A compassionate heart cannot remain inactive when becoming aware of real needs.
Romans 13:8-10 – “Do not owe anyone anything, except to love one another, for the one who loves another has fulfilled the law. The commandments, Do not commit adultery; do not murder; do not steal; do not covet; and any other commandment, are summed up by this commandment: Love your neighbor as yourself. Love does no wrong to a neighbor. Love, therefore, is the fulfillment of the law.”
Paul writes this passage in the context of being faithful with the State authorities, paying taxes, and culminating in verse 14 by “putting on the Lord Yeshua.” It’s as if all of Paul’s logic in the daily life of the believer is wrapped up in “throwing off the deeds of darkness, and putting on the armor of light,” ( v. 12).
The key aspect of this armor of light is love; not the syrupy, undefined, wishy-washy love of our current pop culture, but a love that has a definite purpose and character. Paul defines this type of love as a love that does no wrong to a neighbor. It involves throwing off the deeds of darkness, which he defines as: “carousing and drunkenness…sexual impurity and promiscuity…quarreling and jealousy,” (v. 13). When we are acting in any of these ways with others, we are not acting in love. The armor of light can only be exposed when we “throw off” these “deeds.”
If we are to do no wrong to a neighbor, it implies that we should do right to our neighbor. In Hebraic thinking, there is no static condition in which we do neither good nor bad. If we are not doing good, then we are by default doing bad, and if we are not doing bad, then we are to be doing good. The text of Torah from which this principle of loving our neighbor is derived mentions we should not even hold any grudges against our neighbor.
Leviticus 19:18 – “Do not take revenge or bear a grudge against members of your community, but love your neighbor as yourself; I am Yahweh.”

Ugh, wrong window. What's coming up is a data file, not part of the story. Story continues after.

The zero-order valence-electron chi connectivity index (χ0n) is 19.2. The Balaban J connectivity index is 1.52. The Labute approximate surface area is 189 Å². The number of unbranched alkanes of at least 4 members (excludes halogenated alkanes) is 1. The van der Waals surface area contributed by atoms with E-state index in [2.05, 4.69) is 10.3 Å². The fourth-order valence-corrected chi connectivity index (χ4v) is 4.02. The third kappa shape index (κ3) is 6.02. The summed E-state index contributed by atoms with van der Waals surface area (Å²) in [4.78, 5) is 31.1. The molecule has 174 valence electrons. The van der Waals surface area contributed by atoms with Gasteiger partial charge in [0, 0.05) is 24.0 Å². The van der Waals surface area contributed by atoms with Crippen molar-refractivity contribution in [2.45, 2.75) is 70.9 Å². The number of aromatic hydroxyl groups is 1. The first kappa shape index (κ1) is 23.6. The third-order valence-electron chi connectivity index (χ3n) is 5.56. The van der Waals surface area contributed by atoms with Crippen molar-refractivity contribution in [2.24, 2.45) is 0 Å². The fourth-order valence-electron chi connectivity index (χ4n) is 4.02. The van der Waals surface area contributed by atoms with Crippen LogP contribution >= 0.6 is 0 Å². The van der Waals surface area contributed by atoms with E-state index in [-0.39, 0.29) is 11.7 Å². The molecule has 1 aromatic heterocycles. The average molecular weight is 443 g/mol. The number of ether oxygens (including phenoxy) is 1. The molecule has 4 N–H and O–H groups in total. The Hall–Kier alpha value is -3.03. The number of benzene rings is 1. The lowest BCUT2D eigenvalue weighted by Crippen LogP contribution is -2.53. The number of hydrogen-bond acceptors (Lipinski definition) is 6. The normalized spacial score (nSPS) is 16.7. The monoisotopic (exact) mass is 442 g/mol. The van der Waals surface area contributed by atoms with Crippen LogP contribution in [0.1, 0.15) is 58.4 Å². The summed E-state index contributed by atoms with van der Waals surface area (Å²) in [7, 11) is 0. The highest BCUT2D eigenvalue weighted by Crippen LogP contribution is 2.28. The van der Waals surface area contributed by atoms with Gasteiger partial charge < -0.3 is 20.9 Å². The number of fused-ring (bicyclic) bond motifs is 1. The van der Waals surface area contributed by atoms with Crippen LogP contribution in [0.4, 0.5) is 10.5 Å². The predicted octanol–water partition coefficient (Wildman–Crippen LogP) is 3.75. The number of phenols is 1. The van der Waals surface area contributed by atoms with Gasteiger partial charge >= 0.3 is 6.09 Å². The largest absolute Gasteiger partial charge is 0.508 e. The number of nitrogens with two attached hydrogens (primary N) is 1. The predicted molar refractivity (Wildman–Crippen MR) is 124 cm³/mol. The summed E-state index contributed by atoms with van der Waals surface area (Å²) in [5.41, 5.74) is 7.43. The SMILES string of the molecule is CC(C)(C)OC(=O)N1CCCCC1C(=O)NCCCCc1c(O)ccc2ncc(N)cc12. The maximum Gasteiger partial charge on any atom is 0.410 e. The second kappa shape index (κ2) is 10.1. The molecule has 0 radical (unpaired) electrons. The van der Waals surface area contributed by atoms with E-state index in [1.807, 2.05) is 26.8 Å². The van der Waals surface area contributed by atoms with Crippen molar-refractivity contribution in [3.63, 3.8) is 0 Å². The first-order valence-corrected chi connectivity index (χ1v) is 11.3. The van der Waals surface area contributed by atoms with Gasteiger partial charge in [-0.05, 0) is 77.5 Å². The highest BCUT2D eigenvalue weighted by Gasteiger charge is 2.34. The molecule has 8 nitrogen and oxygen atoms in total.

This specific command is dropped in the midst of all kinds of things we should not be doing to our neighbors (Leviticus 19:11-17):
- do not steal from them
- do not oppress them
- do not rob from them
- do not be unfair with them
- do not spread slander about them
- do not jeopardize their life
- don’t harbor hatred toward them
According to Paul’s logic in Romans 13, these would all be included in “deeds of darkness.”
If these are the negative qualities, then the positive qualities contained within the armor of light must be the opposite:
- give generously to them
- cheer them up and support them
- act with fairness
- speak well of them
- help to protect them
- show practical love toward them
This practical outworking of a love that is defined in this manner shows what type of love the Bible is talking about when it comes to our neighbors. It is a love that acts in positive ways towards others. It doesn’t just think happy thoughts towards them, but it actively works to build them up and contribute to their well-being.
In what ways can you act in this manner toward your neighbors, friends, and family? All of these individuals come under the umbrella of “neighbors” in the biblical sense. How can you manifest the armor of light most practically and effectively? By looking at these brief examples, we can see it involves taking our focus off of ourselves (the deeds of darkness that serve our own pleasures and interests), and placing our focus instead on the needs of others for their benefit. This is how we can then begin to “put on Yeshua” by living out his command:
Matthew 7:12 – “Therefore, whatever you want others to do for you, do also the same for them, for this is the Law and the Prophets.”
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